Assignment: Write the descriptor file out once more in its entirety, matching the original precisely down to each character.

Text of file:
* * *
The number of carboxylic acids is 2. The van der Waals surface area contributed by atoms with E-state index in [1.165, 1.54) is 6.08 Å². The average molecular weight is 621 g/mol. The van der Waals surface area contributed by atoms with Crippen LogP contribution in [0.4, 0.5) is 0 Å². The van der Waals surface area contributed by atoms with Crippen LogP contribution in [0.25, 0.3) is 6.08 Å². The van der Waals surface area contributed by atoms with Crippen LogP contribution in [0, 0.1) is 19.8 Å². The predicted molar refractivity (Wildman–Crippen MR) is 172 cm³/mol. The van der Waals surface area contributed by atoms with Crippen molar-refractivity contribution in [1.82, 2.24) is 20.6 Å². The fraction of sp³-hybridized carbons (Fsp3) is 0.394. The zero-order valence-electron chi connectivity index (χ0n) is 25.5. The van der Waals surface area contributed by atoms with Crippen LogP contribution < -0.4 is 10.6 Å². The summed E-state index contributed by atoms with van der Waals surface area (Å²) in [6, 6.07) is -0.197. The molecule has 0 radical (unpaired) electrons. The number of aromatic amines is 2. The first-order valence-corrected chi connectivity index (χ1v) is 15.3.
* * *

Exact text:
The number of carboxylic acids is 2. The van der Waals surface area contributed by atoms with E-state index in [1.165, 1.54) is 6.08 Å². The average molecular weight is 621 g/mol. The van der Waals surface area contributed by atoms with Crippen LogP contribution in [0.4, 0.5) is 0 Å². The van der Waals surface area contributed by atoms with Crippen LogP contribution in [0.25, 0.3) is 6.08 Å². The van der Waals surface area contributed by atoms with Crippen LogP contribution in [0, 0.1) is 19.8 Å². The predicted molar refractivity (Wildman–Crippen MR) is 172 cm³/mol. The van der Waals surface area contributed by atoms with Crippen molar-refractivity contribution in [1.82, 2.24) is 20.6 Å². The fraction of sp³-hybridized carbons (Fsp3) is 0.394. The zero-order valence-electron chi connectivity index (χ0n) is 25.5. The van der Waals surface area contributed by atoms with Crippen LogP contribution < -0.4 is 10.6 Å². The summed E-state index contributed by atoms with van der Waals surface area (Å²) in [6, 6.07) is -0.197. The molecule has 0 radical (unpaired) electrons. The number of aromatic amines is 2. The first-order valence-corrected chi connectivity index (χ1v) is 15.3.